XO Communications' Blog

When Should You Adopt IPv6?

[ 15 ] February 23, 2012 | By

As more IP applications are developed and information resources increase, networks require additional IP addresses. Due to the increased demand on addresses, the IPv4 address pool is running out and the requirement for larger contiguous blocks of address space will not be available in IPv4. IPv6 can provide for this address demand.

  • I believe that IPv6 adoption can also bring immediate benefits in the form of improved network topologies and security. Network end points can be better defined to all other network points through the expansion of address assignments – NAT can go away.
  • Making websites and IP services available via IPv6 will depend on network structures and the services themselves. This effort may include updating equipment and software for IPv6 compliancy, requiring support from ISPs for IPv6 in the form of tunneling IPv6 over IPv4 (dual stack), training internal network support staff on IPv6 and working on network renumbering for transitioning to IPv6.
  • Based on my own interactions at XO I have found that those involved in the transition to IPv6 will look for the least impactful process of acceptance. Maintaining interfaces with present IPv4 environments brings to the forefront the dual-stack solution. This arrangement requires that all elements of IP connectivity such as the IP network, customer premises routers and switches and IP providers along the way be able to support IPv4 and IPv6. The majority of the Internet is now equipped for dual-stack and most root name servers are IPv6 capable, and Top Level Domains (TLDs) are serviced by dual-stacked domain name servers.

My conclusion regarding IPv6 adoption is that the conversion to IPv6 across the Internet is inevitable. Converting to the full IPv6 environment immediately is not required but accepting the changeover from IPv4 should be high on the list of things to do over 2012 and 2013 to best maintain an effective presence on the Internet.

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Tags: IP services, IPv6

Category : Communications

About Robert Fowler: I'm the product manager for the dedicated Internet access services at XO Communications. I've got thirty years of experience in the telecommunications industry. My background includes the design and implementation of voice and data network solutions, the evaluation and development of new services, and the overall lifecycle management of services. My experience includes managerial positions at major telecommunications companies in both technical solutions development and fulfillment, and in product development and delivery. I've got a degree in Business Administration and enjoy reading, traveling and restoring older homes. View author profile.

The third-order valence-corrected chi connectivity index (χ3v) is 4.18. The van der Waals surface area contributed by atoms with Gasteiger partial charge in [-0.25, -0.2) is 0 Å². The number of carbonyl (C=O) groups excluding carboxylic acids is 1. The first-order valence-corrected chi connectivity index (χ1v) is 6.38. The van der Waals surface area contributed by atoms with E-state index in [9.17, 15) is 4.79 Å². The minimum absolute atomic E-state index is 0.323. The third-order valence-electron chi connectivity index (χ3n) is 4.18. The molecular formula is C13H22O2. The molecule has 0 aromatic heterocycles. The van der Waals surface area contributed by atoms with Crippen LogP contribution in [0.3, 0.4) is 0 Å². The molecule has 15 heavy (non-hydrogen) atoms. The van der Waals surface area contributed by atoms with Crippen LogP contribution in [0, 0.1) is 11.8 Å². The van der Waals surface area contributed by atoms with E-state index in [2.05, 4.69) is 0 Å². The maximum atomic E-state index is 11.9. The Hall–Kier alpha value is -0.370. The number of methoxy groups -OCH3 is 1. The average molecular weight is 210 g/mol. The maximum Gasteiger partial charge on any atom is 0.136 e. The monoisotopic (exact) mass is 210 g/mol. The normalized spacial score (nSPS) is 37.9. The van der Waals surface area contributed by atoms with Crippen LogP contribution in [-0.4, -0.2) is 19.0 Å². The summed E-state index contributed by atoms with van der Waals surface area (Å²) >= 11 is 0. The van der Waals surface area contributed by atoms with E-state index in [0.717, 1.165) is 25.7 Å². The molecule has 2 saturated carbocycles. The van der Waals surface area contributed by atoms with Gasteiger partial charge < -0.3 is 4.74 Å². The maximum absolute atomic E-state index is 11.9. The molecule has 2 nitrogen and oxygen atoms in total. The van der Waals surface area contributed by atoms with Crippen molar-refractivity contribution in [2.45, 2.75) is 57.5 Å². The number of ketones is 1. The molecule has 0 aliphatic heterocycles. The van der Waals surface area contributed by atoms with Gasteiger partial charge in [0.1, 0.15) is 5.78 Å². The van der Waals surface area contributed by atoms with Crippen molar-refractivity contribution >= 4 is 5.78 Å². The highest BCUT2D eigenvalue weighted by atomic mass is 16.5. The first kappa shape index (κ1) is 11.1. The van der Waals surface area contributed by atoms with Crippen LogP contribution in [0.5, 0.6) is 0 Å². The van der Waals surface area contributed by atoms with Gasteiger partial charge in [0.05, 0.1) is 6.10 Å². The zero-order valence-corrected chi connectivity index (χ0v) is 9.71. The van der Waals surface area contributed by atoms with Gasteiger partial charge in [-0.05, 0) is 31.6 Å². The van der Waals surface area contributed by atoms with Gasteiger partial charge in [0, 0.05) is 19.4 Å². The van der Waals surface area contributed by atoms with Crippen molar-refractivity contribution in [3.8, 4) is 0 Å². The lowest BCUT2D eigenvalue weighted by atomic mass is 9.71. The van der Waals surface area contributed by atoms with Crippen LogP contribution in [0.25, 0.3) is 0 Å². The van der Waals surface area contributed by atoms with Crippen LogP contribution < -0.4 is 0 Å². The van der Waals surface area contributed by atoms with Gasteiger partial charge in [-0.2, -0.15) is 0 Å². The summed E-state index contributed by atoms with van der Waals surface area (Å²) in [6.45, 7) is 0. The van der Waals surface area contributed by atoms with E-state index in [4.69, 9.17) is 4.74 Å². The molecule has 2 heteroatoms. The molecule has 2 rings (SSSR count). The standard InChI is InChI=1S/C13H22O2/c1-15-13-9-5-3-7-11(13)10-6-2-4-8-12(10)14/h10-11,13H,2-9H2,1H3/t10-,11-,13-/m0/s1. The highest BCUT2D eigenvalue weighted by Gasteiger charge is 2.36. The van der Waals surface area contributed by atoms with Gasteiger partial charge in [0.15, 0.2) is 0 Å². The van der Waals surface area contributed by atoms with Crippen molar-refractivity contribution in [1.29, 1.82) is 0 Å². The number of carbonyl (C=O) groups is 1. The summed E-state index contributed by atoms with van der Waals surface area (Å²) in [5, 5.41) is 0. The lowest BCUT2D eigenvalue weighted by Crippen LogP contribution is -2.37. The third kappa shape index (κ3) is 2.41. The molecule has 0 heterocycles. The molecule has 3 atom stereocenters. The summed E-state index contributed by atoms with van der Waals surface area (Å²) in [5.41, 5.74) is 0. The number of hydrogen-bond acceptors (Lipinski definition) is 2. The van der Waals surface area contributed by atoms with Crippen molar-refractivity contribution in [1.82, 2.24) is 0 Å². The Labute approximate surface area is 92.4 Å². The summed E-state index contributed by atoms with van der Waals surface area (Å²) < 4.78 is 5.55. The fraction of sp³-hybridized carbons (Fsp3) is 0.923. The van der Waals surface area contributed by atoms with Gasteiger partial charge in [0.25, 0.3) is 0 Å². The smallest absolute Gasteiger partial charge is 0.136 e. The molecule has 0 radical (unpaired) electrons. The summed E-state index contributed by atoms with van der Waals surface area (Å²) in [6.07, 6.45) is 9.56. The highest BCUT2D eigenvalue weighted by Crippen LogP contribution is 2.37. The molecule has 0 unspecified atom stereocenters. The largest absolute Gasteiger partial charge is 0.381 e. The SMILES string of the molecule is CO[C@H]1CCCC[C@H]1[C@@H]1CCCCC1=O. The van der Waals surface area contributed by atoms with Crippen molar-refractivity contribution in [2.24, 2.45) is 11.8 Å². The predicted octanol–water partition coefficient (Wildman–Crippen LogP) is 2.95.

Comments (15)

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  1. Mark Despathy says:

    I want my IPv6!

  2. Pam Hutchins says:

    Great job! I’m currently taking my fourth Cisco networking class in college. We are all for IPv6!

  3. Jeffrey Fowler says:

    We do not use IPv6 at the Penatgon :(

  4. Jason Olsen says:

    We have an IP Transit (general commodity Internet) circuit in the Chicago area provisioned through XO Communications. Is it ready for dual-stack IPv6? If so, how do I go about working to have that service turned on? Is there additional cost associated?

  5. Robert Fowler says:

    Depending on the port speed you are using the transition to IPv6 should be fairly easy. If this is not a 1.544 Mbps solution a call to XO Customer Care for product support at 1.800.421.3872 will start the IPv6 process for your location. If you are using a 1.544 Mbps solution installed before June of 2011 the adoption of IPv6 will be more involved as XO would need to reterminate the existing port to a newer network device that supports IPv6. There is no cost to add IPv6 to an existing or new Internet connected solution.

  6. Jason Olsen says:

    Thank you, Robert, for the pointer on where to go to initiate this!

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